After returning to my apartment to get changed, shower and pack up our things we made our way to Hamamatsu and got on the bullet train to Kyoto. It’s not a very long trip, but we were both still tired from the previous night so we nodded off for a bit but woke up with about fifteen minutes to spare before the train pulled into the station. I guided us through the train and subway stations until we got up to the northern end of the city and boarded a local bus. Three stops later we arrived in front of Daitoku-ji temple and made our way around the corner to our accommodations. I had found this place while searching through the Japan travel guide Krystene had brought, and boy was I glad we ended up staying at the Tani House. The hostess, Mrs. Tani, has been running this place for at least 30 years and it was as pleasant and quaint as one could expect. We were shown to our large, traditional Japanese style room in the back of the house on the first floor. Not only was it relatively inexpensive to stay, but it was an authentic Japanese house and Mrs. Tani was a superb hostess, bringing us fresh green tea in the mornings and helping us navigate around the area. There are pictures of the place on my photo website, so have a look, and I would definitely highly recommend this place to anyone visiting Kyoto.

By the time we were settled in and had turned around to take the bus down to Kiyomizudera it was close to 5:00 p.m. This meant it was too late to do the East-Higashiyama district of Kyoto as I had planned. Instead we ended up walking around Gion and doing a little bit of shopping. I took her to one of my favorite shops called Sou-Sou which specializes in tabi shoes (split-toe or ninja shoes) and wonderful clothing including jimbe and yukata (Japanese robes). We both bought a few things and then settled down to dinner at a local restaurant somewhere along the shopping arcade just off the main road in Gion. Once we got out of the restaurant it was dark and the shops were closing up for the night. Since there wasn’t much more in the way of tourism or shopping we could do, we hopped on the subway and made our way back to Tani House. Earlier in the day I had seen a sign in the foyer about a local public bath, so I suggested that instead of bathing at the Tani House we make our way down the street five minutes to the Funaoka onsen. Coincidentally, this was the exact same onsen I had read about in the Lonely Planet guidebook of Japan and the one I had intended on taking us to during our stay in Kyoto. Since public baths are segregated by sex, we each went to our own side and enjoyed the clean and the soak for about an hour. After meeting up by the front desk at the appointed time we were both very relaxed, mellow, and ready for bed. We stopped at the convenience store across the street for some ice cream and then meandered our way back up the street before crashing hard on our piles of futon mattresses.

Reaching Kyoto station, we took a peek at the train map and figured out the quickest way to get to Nara. There was a special rapid train that would get us there in an hour, so we got our tickets and hopped on board. Nara is the one place on the entire trip that I had never been to. I was very much excited to see the old capital of Japan, and all the famous old temples there. The train ride was over in the blink of an eye, so we got out of the station and approached the information desk so we could get a map of the area. The kind lady behind the counter not only gave us a map but gave us a little explanation of the best places to go and marked them off for us on our map. Not ten minutes after we had started up the main drag towards Nara Koen (park) it began to rain. We stopped in a dollar store and picked up a pair of shoddy umbrellas and continued our way up the street.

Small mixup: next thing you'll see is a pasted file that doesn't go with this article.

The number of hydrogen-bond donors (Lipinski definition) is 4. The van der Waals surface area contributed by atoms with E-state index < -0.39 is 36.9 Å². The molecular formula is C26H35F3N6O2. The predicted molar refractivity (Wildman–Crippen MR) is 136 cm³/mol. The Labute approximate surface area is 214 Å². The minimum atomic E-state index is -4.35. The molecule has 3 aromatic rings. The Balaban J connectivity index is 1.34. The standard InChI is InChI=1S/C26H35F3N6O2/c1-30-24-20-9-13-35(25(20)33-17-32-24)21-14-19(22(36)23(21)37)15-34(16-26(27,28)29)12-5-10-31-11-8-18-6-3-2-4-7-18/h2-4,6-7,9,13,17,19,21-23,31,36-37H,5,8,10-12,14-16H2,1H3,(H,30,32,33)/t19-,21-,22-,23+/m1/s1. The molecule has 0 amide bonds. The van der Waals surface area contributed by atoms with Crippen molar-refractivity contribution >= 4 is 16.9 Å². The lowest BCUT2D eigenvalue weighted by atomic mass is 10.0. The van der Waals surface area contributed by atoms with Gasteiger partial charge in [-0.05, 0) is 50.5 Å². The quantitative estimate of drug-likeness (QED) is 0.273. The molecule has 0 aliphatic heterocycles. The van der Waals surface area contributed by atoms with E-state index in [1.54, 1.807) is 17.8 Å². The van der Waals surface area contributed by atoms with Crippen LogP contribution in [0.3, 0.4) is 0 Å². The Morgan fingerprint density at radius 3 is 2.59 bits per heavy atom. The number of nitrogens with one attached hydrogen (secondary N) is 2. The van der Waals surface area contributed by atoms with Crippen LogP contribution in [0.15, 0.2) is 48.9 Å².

The first stop on our Nara adventure was the central park with both the 3-tiered and 5-tiered pagodas, as well as many other temples and shrines. I took lots of pictures there, which can be seen on my photo site. This was also our first contact with the domesticated deer of Nara. These are “sacred” deer that are basically given free reign to wander wherever they please in Nara Koen and the surrounding area. Let me make this clear… there is no specific pen for these animals. They are free to wander wherever they like, and there are people scattered all through the area with wafers to buy so that you can experience feeding the deer. At first, the whole experience of chillin’ with the deer was alright, but after a while we were a little put off. These animals are not afraid of people at all, and in fact are quite greedy and pushy when it comes to getting fed. Let’s just say they went from being cute to being annoying in a tremendously short amount of time.

After snapping some photos of the 5-tiered pagoda, which is the symbol of the city of Nara, we continued on deeper into the park. Along the way we found the Nara National Museum, and since it was raining fairly hard at this point we figured it would be a good idea to get in out of the rain. We also had been seeing banners all over the city advertising a new exhibit, so we went to check it out. The exhibit was focused on this man, Priest Chogen, who was responsible for the restoration of Todai-ji temple and many other buildings in Nara after they were burned down in an attack hundreds of years ago. The halls were filled with statuary and relics retrieved from the surrounding area temples before they were rebuilt. Krystene was in heaven at this point because she had been studying Asian art in a class before she came over to visit, and she was able to see some of those very pieces up close and personal. I was most impressed with the tapestries and statuary that had been donated to the museum from various temples around the country.